Marissa Young: Duke Softball, From Scratch
- Name: Marissa Young
- Age: 34
- Organization: Duke University
(Photo: Marissa Young & family. Courtesy: Duke Softball.)
Author: Patrick Kinas, DNAOfSports.com creator.
“I was stunned.”
“I couldn’t believe it.”
“The walk from that office to my car seemed 2 miles long.”
“My husband and kids were actually waiting in the parking lot, so they were the first to hear the news.”
Marissa Young thought she’d be a lawyer. Growing up in Santa Ana, CA, starring at Mater Dei High School, and after an All-American softball career at Michigan, Young envisioned her future taking depositions, filing motions and winning cases.
Instead, Young had just been named the first-ever softball coach at Duke University.
No longer was law in her future. She is now in construction.
“This is more than a job, it’s changed my life, and the lives of my entire family,” Young said. “But most importantly, my hire is a sign of hope for so many young female minorities and for women that want both an amazing family and successful career.”
The interview? She killed it.
“I was offered the job, on the spot, at the conclusion of my interview,” Young said.
Years of preparation led Young to this moment.
“I honestly fell into coaching,” Young said. “After I graduated, the former University of Michigan baseball coach opened an indoor academy. He said he had softball players coming wanting lessons and asked if I would be interested. I was in process of passing my LSAT to begin applying for law school, and thought it would be a good opportunity to give back to the game and make some money. Two months into it, I found coaching was my passion and decided to forego law school."
“The rest is history.”
“Part of the reason I didn’t think I had a chance at this job is because you don’t see many people like yourself in the position you’re going for.”
I want to inspire others to go for your dreams even if it seems out of reach or not the norm.
In those moments where the to-do list is too vast, and the job gets overwhelming, she can jokingly thank her husband for her plight.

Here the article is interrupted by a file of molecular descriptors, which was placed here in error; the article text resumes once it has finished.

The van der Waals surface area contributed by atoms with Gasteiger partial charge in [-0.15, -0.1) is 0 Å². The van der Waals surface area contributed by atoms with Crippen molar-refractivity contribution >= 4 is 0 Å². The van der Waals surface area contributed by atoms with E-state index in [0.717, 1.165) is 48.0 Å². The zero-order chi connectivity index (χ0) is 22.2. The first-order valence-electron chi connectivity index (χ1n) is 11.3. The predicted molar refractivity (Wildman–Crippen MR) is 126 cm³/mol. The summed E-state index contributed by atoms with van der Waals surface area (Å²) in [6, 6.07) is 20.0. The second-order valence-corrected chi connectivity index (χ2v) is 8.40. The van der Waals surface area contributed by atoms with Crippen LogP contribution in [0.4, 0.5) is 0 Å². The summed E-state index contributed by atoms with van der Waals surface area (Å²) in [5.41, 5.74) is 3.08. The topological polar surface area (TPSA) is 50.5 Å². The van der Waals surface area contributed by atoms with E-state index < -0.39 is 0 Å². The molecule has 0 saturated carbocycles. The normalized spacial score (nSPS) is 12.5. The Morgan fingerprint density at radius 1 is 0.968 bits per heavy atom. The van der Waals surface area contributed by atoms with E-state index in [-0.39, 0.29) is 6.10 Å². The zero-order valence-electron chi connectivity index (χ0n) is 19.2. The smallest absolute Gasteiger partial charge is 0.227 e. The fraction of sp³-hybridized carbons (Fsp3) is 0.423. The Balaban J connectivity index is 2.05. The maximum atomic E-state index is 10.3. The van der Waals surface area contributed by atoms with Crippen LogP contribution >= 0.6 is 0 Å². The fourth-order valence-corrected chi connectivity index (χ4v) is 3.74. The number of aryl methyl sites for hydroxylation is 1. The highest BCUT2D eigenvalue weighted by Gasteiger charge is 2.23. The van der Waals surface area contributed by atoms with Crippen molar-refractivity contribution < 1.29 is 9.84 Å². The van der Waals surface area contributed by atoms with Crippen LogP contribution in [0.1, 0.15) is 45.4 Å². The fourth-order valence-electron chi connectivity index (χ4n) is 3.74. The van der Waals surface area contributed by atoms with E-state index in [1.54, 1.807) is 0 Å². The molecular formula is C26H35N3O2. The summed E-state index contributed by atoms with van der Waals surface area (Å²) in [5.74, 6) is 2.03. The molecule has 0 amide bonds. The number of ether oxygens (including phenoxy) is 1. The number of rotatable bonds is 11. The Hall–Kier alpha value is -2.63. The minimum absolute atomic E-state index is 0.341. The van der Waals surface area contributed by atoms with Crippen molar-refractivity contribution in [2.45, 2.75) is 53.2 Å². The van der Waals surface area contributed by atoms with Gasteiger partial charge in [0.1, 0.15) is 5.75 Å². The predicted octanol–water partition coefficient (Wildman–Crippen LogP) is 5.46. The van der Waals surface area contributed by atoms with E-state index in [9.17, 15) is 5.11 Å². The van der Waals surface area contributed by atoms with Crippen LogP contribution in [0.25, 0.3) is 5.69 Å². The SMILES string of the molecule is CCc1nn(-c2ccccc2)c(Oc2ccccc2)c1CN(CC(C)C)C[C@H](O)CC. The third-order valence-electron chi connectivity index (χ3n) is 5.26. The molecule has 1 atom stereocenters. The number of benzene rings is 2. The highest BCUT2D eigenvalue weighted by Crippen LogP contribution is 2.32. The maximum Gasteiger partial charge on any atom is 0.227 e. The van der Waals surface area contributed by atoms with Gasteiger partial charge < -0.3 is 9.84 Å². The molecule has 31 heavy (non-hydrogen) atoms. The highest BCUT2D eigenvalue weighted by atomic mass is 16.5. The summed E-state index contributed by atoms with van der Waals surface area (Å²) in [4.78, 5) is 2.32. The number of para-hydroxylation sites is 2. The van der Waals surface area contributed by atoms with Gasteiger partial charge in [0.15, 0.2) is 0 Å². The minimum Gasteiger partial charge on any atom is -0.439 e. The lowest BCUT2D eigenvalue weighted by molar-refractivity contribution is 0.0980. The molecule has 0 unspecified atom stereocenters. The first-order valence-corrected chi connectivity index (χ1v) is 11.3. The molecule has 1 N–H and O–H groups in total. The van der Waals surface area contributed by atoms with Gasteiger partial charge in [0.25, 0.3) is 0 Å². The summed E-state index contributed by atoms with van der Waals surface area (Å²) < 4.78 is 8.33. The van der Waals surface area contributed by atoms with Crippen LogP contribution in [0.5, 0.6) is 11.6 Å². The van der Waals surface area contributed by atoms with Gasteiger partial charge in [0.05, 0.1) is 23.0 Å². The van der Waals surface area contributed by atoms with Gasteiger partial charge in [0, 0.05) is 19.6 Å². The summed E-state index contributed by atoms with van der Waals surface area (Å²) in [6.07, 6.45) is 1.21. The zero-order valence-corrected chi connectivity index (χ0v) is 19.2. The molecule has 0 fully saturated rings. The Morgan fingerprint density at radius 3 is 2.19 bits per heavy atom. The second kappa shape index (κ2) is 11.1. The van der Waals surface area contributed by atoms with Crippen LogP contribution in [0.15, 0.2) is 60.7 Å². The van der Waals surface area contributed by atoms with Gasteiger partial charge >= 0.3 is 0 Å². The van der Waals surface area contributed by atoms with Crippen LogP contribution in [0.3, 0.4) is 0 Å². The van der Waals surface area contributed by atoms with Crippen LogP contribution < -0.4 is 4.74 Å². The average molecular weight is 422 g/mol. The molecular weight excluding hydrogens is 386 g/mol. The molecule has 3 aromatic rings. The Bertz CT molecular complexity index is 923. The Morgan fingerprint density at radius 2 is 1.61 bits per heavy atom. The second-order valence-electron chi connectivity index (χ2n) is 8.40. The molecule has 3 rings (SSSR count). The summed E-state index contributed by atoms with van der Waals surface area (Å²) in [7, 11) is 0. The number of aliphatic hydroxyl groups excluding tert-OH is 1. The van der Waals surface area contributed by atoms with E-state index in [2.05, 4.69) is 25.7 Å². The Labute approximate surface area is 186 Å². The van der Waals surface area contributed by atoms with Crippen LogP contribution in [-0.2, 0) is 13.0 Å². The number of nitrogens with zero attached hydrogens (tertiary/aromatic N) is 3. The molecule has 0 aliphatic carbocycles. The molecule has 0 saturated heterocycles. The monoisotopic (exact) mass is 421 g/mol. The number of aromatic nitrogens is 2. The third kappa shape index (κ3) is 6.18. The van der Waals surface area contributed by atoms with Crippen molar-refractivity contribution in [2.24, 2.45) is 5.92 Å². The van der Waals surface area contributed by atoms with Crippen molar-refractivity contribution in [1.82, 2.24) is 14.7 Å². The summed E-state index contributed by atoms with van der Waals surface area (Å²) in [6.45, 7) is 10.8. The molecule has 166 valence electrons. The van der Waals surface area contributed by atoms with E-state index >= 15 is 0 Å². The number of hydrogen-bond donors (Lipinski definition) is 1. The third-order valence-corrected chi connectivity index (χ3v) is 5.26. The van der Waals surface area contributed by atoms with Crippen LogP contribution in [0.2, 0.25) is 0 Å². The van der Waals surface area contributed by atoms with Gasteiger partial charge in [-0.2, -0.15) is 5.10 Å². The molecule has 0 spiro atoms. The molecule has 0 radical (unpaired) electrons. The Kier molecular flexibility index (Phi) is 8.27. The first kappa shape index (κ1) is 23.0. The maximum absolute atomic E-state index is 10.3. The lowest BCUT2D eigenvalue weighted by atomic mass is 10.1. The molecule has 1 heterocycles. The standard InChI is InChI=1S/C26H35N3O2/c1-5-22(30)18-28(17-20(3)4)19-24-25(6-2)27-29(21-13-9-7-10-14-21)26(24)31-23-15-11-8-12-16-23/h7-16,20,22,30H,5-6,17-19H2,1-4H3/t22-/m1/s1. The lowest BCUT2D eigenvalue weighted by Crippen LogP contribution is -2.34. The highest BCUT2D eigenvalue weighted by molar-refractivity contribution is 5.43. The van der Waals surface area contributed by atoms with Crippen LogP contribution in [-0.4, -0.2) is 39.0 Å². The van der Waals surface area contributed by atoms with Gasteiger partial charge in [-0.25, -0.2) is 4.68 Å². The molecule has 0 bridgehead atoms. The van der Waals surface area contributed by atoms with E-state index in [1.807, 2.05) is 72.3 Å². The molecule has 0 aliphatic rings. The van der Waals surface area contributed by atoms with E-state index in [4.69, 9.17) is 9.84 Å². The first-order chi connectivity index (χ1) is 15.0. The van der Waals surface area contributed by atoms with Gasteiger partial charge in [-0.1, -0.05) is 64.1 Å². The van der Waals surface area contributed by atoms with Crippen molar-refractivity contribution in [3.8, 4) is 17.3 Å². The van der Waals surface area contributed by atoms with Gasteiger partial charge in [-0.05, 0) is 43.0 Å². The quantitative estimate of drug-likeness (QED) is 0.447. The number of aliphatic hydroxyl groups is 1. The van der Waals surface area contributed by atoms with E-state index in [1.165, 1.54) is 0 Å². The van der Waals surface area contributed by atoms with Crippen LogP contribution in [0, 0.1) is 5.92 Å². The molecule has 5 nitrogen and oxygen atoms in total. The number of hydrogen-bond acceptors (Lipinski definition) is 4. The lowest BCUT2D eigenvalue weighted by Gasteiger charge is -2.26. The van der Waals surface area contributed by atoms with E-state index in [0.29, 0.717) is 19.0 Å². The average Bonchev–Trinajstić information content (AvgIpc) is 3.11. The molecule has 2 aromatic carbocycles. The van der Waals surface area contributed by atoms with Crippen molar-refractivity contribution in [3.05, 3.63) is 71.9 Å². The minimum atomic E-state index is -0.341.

“To be honest, if it wasn’t for my husband urging me to apply, I probably wouldn’t have. I thought there were too many other coaches with more experience, that I didn’t stand a chance. He reminds me every day, if it wasn’t for him… I still can’t believe I’m here at Duke.”
“My husband and I custom built a house years ago in Michigan but that doesn’t hold a candle what I’m going thru now.”
Duke’s Board approved stadium plans and the project is on track to break ground late May or early June, 2016 and be completed June, 2017. The $8.8m stadium will include indoor batting cages, conference room, team room, players and coaches’ locker rooms, with a unique setting that will allow fans and families to enjoy viewing the game in right field and along first base side, sitting out in the grass with their blankets and picnic baskets overlooking the field.
Young’s Love Of The Game, Pain Of Adversities
Baseball and softball were always intrinsically connected to her childhood, and now her adulthood. Young’s uncle - Gerald Young - was a centerfielder in the major leagues with the Houston Astros, Colorado Rockies and St. Louis Cardinals for eight years, once finishing second in the N.L. in stolen bases.
“Going to watch him play in those big stadiums captured me. I loved getting to the ball park early to watch BP, my dad analyzed guys swings for me and I was captivated by balls leaving the ballpark. Needless to say, I was eager to play the game.”
She was a slugger at the plate and a star in the circle at Michigan, tying the Wolverines single-season home run record while becoming the school’s all-time strikeout leader. The three-time All-American was the Big Ten’s Player of the Year in 2002, then Pitcher of the Year in 2003.
However, things didn’t come easy for Young as a child.
“Both my dad and mom worked two jobs for as long as I can remember, in order to send my sister and I to private school and pay the costs of our softball,” Young said. “My parents had a janitorial service, and throughout elementary school, I would go with them in the evenings to help them clean. I started with minor tasks like dumping the trash, and as I got older, vacuuming, cleaning kitchens and bathrooms.
“We encountered a lot of executives and employees that treated us less than, just because our job was to clean the building.”
“It humbled me, it taught me to appreciate what you have and the value of a dollar. Most importantly, it taught me how to treat people. I’ll never forget that feeling, and no matter where I go or what my role is, I will always treat others will respect.”
This laid the foundation for Young’s tireless work ethic and criterion.
“My parents definitely molded me and set the standard of hard work, the meaning of commitment and sacrifice.”
Along with the socio-economic and status hurdles that Young faced, she encountered a major on-field obstacle that could have derailed her life’s trajectory.
“I tore my ACL at the age of 12. I was too young to have it repaired, so I had to wear one of those massive braces and bear the pain. I finally had the surgery after my freshman year of college, battled hard thru rehab to get back in time for my sophomore season.”